Hum­boldt crash rekin­dles mem­o­ries of an­other crash

Ram­blers were in bus mishap near Hal­i­fax in 2007

The Amherst News - - SPORTS - BY DAR­RELL COLE AMHERST NEWS dar­rell.cole@amher­st­news.ca Twit­ter: @ADN­dar­rell

Corey Crocker spent much of the week­end reach­ing out to for­mer team­mates and play­ers.

The crash that killed 15 mem­bers of the Hum­boldt Bron­cos brought back a lot of mem­o­ries for the for­mer coach and GM of the Amherst CIBC Wood Gundy Ram­blers. It was only 11 years ago when the Ram­blers’ team bus nearly met a sim­i­lar fate to what hap­pened in Saskatchewan on Friday night.

“We were com­ing back from a game in Yar­mouth. We were a cou­ple of hours into the trip and most of the guys were asleep. Next thing you know there were win­dows smashed and chairs were ripped apart. We were 15 or 20 feet from go­ing over an em­bank­ment. There would’ve been fa­tal­i­ties. It was very scary,” Crocker said. “I was thrown across the bus and the first thing I did was do a roll­call. You were hop­ing ev­ery­one would an­swer they were OK, but you were ter­ri­fied that some­one wouldn’t be. It was the scari­est sit­u­a­tion ever.

“I can never imag­ine what that town or what that team, and the team­mates who sur­vived, are go­ing through. It’s very dis­turb­ing and I can’t get it off my mind.”

When the Ram­blers bus crashed it was the sec­ond ac­ci­dent in­volv­ing a Mar­itime Ju­nior Hockey League team that sea­son. Sev­eral weeks be­fore the Wood­stock Slam­mers bus went off the road in a snow­storm in western Prince Ed­ward Is­land. Sev­eral play­ers were shaken up in the crash and as­sis­tant coach Bobby Vail was nearly killed.

Crocker said he has strug­gled with what hap­pened on Friday.

“When tragedy hap­pens, you rekin­dle your re­la­tion­ship with a lot of for­mer play­ers,” Crocker said. “This isn’t sup­posed to hap­pen. I started trav­el­ing on the bus when I was 15-years-old play­ing ju­nior hockey and you know what? When you’re that age you’re in­vin­ci­ble. You climb the steps and get on the bus, it was your com­fort zone. You play cards, you think about the game. You never thought of crash­ing. The safest place to be was on that bus.”

When he started coach­ing it was a com­pletely dif­fer­ent mind­set be­cause you be­come re­spon­si­ble for the play­ers.

Ram­blers coach and GM Jeff LeBlanc gets emo­tional when talk­ing about the crash.

“It’s been a rough few days around my house, I get choked up just talk­ing about it,” said LeBlanc. “I tried to watch the vigil last night and it was some­thing I couldn’t get through. It hits so close to home.”

LeBlanc said he can’t help but think about his team and last week’s awards ban­quet.

“Half of that ta­ble would be gone and it re­ally hit hard,” he said. “Look­ing at that coach with those two young boys, who are the same age as my boys. I think about my wife and the times I’ve called to say we’re leav­ing this place, or that place. You never think you might not get home. You know things like this can hap­pen but you never think they will.”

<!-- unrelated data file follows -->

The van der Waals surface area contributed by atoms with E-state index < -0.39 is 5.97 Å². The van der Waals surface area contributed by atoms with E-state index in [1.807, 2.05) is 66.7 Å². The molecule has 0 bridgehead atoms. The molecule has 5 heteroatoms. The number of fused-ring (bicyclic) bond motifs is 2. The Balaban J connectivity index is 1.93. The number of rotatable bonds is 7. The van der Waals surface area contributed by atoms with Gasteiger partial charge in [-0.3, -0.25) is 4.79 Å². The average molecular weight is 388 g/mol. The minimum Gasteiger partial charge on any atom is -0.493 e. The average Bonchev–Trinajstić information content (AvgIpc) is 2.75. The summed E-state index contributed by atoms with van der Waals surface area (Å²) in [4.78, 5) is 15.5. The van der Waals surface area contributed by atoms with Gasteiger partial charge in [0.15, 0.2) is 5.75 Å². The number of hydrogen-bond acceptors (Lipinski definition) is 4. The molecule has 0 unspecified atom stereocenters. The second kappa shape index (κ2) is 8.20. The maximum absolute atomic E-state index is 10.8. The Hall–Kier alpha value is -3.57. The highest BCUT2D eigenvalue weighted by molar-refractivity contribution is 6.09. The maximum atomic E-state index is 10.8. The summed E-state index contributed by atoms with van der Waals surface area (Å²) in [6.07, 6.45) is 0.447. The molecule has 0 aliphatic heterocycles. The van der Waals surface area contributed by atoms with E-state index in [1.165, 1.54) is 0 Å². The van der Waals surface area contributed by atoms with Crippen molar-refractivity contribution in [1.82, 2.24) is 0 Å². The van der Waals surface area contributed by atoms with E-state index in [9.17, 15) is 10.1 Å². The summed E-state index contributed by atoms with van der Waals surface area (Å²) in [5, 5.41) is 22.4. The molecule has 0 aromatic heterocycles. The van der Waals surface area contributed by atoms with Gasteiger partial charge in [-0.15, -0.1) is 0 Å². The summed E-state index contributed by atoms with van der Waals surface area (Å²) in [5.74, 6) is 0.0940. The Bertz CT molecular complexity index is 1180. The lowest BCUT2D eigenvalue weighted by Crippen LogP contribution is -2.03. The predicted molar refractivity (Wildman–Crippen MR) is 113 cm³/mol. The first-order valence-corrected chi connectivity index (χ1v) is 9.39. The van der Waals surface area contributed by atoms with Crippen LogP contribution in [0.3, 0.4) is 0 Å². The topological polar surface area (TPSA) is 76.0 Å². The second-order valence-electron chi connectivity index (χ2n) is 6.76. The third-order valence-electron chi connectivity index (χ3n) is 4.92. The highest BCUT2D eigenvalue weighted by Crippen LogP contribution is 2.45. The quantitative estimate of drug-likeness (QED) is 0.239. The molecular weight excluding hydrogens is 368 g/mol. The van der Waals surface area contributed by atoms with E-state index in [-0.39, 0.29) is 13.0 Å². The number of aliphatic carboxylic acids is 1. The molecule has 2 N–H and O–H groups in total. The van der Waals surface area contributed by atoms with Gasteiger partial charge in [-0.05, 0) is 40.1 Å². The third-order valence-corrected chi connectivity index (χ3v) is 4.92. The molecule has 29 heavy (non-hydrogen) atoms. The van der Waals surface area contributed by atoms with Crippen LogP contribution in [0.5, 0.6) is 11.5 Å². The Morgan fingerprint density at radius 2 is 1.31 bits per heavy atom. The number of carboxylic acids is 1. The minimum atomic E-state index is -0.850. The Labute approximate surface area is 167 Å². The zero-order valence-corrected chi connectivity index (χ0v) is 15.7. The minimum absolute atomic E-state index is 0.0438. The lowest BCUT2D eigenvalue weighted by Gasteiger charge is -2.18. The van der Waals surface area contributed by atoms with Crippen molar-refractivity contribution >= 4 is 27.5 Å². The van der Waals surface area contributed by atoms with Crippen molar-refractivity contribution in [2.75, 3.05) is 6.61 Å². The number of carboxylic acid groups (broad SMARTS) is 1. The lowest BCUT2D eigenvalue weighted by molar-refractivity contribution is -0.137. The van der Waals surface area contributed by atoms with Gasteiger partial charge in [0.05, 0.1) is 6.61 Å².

LeBlanc said he has al­ways ap­pre­ci­ated the job the club’s bus driver does for the team while he also said coaches, and play­ers, across Canada are part of a fra­ter­nity. While they may be en­e­mies and com­peti­tors on the ice, they’re all do­ing some­thing they love to do.

“We’re all the same type of peo­ple,” he said. “We’re com­peti­tors, but at the same time we’re like a fam­ily. It has been a hard few days and it’s go­ing to be hard for a lit­tle while. It’s go­ing to take some time to heal.”

The Ram­blers, LeBlanc said, will be mak­ing a fi­nan­cial con­tri­bu­tion to the Bron­cos while books for con­do­lences have been set up at the Ram­blers of­fice at 26A In­dus­trial Park Dr. and at Fur­longJones Fu­neral Home at 70 Church St. in Amherst.

The books will be for­warded to the fam­i­lies.

For­mer Ram­bler cap­tain Kody Orr said his five years with the Ram­blers were some of the best in his life. Never once did he think what hap­pened in Hum­boldt could hap­pen to him.

“It’s crazy how much you take for granted play­ing ju­nior hockey, be­ing able to go to the rink and play the sport you love with your best friends ev­ery day,” he said. “Five of the best years of my life were spent in that uni­form, and I still cher­ish that time ev­ery sin­gle day. That’s why it hit me so hard hear­ing about the tragedy that struck ru­ral Saskatchewan and the Hum­boldt Bron­cos. Although I ob­vi­ously don’t know any­one in­volved with the team per­son­ally, it’s hard not to feel a small con­nec­tion as a for­mer ju­nior A hockey player in Canada.

“Hockey is a fam­ily and the hockey work lost some of their own.”

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